An Army of Angels: A Novel of Joan of Arc, by Pamela Marcantel (2 stars). Holy Tediousness!! This book should have been hundreds of pages shorter and would have been far superior for the edits; get this lady an editor, stat! Additionally, hundreds of pages of hero-worship for Joan of Arc (who I admire in many, many ways) gets pretty old when she is constantly waging war and calling for massive violence in the name of God. Catholic French fighting Catholic English because both claim their divine king should be the supreme ruler of the French provinces is not all that inspiring, and the trial of heresy and blasphemy because the English cardinal didn’t believe Joan was even worse. Does Joan herself do some freaking amazing things in the face of the historical times in which she lived, her being a woman in a man’s world (both medieval world and world of war), and her actions and accomplishments for anyone so young and uneducated? Yes. She does. Add to that her claims of divine leadership, visions, and voices and you have a legend. It’s not every day a 19-year old village girl leads a decrepit army to victory against the largest occupying force on the continent and actually crowns her king during the coronation ceremony. Pretty awesome stuff, really. But the chapter after chapter of justification (by the author, it seemed) for Holy War was soul-sucking. With ISIS and the Westboro Baptists and all the other violence in the name of religion going on right now it is disheartening to realize that this kind of battle has been fought for thousands of years, and will probably continue for another thousand years. But does fighting really please god? Any god? Is murder and violence and cold-blooded killing truly pleasing to a father of humanity? I think no, and that was the point that–for me–was really driven home throughout this book. Not that Joan, or the English, or author Marcantel ever come to that conclusion. (They don’t. It’s all glorious, blessed holy war for them; pages of violence and torture and battles as evidence of honor and faith in God…you know, with a few token Hail Mary’s, or forgive the sinners, or repent and be saved, ye godless, heathen English soldiers/French witch. Blech!)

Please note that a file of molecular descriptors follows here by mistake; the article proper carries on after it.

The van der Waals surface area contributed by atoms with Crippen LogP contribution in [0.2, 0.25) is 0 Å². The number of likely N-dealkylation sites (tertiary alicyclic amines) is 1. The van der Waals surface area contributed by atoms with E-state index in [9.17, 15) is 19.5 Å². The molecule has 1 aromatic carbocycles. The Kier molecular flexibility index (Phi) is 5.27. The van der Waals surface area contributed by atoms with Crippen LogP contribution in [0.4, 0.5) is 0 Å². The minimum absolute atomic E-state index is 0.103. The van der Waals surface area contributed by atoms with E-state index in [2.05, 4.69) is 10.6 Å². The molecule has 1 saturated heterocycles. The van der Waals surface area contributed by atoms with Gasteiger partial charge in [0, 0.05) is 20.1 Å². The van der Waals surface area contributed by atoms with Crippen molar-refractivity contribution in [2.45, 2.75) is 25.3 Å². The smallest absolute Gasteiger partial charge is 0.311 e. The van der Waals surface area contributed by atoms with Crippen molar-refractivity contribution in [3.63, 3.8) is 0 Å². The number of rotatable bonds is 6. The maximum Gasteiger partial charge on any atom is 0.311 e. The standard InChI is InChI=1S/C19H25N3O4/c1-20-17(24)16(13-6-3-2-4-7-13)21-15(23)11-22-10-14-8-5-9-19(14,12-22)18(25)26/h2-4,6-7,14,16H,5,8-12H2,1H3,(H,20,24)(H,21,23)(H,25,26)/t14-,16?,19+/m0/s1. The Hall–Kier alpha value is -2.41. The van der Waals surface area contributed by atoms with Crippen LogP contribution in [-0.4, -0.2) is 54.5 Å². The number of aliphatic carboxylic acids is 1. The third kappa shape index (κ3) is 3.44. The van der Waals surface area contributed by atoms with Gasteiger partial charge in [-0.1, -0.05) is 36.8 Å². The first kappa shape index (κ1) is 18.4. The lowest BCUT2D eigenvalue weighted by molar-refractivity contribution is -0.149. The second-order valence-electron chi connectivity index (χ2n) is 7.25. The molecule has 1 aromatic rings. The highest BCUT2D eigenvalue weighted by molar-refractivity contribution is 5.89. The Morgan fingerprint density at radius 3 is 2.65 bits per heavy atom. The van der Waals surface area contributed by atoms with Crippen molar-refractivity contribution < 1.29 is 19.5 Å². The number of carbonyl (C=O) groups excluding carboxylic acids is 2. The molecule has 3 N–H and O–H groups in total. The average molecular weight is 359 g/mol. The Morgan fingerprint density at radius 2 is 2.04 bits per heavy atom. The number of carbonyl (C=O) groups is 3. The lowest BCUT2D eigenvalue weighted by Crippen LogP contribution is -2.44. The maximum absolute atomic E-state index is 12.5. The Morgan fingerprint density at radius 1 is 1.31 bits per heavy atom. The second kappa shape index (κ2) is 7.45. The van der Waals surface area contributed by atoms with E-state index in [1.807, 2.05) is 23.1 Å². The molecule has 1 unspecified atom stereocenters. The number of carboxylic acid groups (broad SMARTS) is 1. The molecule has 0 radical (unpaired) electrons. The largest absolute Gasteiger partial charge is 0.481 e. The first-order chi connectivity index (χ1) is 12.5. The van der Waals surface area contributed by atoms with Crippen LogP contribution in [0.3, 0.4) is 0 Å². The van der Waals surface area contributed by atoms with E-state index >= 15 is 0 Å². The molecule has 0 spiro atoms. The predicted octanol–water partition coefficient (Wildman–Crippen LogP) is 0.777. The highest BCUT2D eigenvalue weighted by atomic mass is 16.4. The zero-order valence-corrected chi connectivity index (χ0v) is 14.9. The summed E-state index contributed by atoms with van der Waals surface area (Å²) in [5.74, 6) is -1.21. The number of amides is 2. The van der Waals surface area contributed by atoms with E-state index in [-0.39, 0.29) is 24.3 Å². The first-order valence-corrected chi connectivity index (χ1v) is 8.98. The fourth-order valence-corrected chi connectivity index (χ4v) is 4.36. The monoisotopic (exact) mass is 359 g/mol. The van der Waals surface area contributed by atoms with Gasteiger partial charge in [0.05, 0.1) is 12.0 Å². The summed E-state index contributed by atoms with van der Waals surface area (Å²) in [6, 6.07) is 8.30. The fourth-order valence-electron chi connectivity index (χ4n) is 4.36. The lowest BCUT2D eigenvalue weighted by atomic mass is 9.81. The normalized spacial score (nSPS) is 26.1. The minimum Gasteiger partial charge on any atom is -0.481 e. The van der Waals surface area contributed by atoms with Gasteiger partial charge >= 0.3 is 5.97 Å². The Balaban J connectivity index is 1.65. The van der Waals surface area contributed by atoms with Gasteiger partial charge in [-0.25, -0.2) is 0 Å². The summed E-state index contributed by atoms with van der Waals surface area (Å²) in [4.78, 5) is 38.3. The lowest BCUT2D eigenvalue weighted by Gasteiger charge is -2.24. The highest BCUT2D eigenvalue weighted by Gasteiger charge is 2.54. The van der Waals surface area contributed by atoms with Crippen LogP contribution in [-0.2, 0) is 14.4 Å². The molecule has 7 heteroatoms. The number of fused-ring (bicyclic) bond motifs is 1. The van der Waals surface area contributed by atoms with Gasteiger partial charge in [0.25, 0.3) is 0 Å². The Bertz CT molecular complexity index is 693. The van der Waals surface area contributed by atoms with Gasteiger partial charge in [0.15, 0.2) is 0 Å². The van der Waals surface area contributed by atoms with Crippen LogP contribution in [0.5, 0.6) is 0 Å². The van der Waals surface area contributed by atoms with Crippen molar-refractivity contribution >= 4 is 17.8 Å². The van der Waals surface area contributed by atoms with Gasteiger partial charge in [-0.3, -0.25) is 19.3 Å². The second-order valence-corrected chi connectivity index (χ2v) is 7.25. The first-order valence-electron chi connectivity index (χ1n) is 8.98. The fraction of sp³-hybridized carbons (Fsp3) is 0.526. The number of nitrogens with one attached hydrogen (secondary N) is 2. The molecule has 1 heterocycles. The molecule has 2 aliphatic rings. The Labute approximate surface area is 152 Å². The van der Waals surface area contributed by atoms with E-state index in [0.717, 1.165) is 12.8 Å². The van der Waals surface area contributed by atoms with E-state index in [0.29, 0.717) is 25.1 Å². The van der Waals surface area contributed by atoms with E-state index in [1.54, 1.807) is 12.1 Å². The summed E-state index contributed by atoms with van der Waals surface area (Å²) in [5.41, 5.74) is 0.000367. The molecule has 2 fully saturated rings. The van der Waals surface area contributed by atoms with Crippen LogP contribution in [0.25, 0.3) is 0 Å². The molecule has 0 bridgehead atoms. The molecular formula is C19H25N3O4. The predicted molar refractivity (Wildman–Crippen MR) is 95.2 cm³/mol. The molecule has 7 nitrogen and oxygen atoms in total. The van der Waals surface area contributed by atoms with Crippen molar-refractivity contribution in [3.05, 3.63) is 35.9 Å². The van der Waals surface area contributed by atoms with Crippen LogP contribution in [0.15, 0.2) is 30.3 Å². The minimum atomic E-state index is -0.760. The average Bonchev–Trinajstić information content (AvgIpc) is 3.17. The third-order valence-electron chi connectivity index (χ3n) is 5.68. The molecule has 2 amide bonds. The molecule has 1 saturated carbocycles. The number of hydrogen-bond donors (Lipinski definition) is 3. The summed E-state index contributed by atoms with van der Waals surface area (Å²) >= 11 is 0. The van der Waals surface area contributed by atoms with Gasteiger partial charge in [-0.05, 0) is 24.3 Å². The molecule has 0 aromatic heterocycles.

Additional Recommended Reading: Joan of Arc, by Mark Twain (one of my favorites); Henry VI, Part 1, by William Shakespeare (reading Henry V to set up why the English are in France in the first place wouldn’t hurt either).